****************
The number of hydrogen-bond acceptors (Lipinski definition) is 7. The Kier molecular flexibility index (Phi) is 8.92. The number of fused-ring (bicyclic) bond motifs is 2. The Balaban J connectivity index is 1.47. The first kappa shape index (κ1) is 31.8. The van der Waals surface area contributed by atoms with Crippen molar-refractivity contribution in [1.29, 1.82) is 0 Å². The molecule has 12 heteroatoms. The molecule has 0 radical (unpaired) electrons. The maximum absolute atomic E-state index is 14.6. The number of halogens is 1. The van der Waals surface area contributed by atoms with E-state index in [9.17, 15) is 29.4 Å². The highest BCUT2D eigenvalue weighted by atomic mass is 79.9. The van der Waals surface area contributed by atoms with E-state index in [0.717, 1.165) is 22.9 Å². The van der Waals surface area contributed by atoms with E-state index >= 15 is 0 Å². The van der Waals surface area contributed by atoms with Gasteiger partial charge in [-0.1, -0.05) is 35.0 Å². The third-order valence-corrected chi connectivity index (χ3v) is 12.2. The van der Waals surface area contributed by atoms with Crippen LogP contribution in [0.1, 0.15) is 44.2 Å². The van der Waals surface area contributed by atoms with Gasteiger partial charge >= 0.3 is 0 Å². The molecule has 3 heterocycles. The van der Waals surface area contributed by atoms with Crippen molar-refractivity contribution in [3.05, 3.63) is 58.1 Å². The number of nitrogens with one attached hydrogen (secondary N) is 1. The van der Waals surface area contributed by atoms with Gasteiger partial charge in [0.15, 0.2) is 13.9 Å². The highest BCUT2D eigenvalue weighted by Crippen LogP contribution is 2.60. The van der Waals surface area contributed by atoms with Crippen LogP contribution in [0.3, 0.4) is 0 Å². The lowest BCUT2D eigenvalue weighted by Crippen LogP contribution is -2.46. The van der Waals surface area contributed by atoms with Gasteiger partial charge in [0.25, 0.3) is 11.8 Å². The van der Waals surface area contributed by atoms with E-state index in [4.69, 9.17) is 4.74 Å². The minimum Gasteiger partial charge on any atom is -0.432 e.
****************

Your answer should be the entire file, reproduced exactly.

The number of hydrogen-bond acceptors (Lipinski definition) is 7. The Kier molecular flexibility index (Phi) is 8.92. The number of fused-ring (bicyclic) bond motifs is 2. The Balaban J connectivity index is 1.47. The first kappa shape index (κ1) is 31.8. The van der Waals surface area contributed by atoms with Crippen molar-refractivity contribution in [1.29, 1.82) is 0 Å². The molecule has 12 heteroatoms. The molecule has 0 radical (unpaired) electrons. The maximum absolute atomic E-state index is 14.6. The number of halogens is 1. The van der Waals surface area contributed by atoms with E-state index in [9.17, 15) is 29.4 Å². The highest BCUT2D eigenvalue weighted by atomic mass is 79.9. The van der Waals surface area contributed by atoms with E-state index in [0.717, 1.165) is 22.9 Å². The van der Waals surface area contributed by atoms with E-state index >= 15 is 0 Å². The van der Waals surface area contributed by atoms with Gasteiger partial charge in [-0.1, -0.05) is 35.0 Å². The third-order valence-corrected chi connectivity index (χ3v) is 12.2. The van der Waals surface area contributed by atoms with Crippen LogP contribution in [0.1, 0.15) is 44.2 Å². The van der Waals surface area contributed by atoms with Gasteiger partial charge >= 0.3 is 0 Å². The molecule has 3 heterocycles. The van der Waals surface area contributed by atoms with Crippen molar-refractivity contribution in [3.05, 3.63) is 58.1 Å². The number of nitrogens with one attached hydrogen (secondary N) is 1. The van der Waals surface area contributed by atoms with Gasteiger partial charge in [0.15, 0.2) is 13.9 Å². The highest BCUT2D eigenvalue weighted by Crippen LogP contribution is 2.60. The van der Waals surface area contributed by atoms with Crippen LogP contribution in [0.3, 0.4) is 0 Å². The lowest BCUT2D eigenvalue weighted by Crippen LogP contribution is -2.46. The van der Waals surface area contributed by atoms with Gasteiger partial charge in [0.25, 0.3) is 11.8 Å². The van der Waals surface area contributed by atoms with E-state index in [4.69, 9.17) is 4.74 Å². The minimum Gasteiger partial charge on any atom is -0.432 e.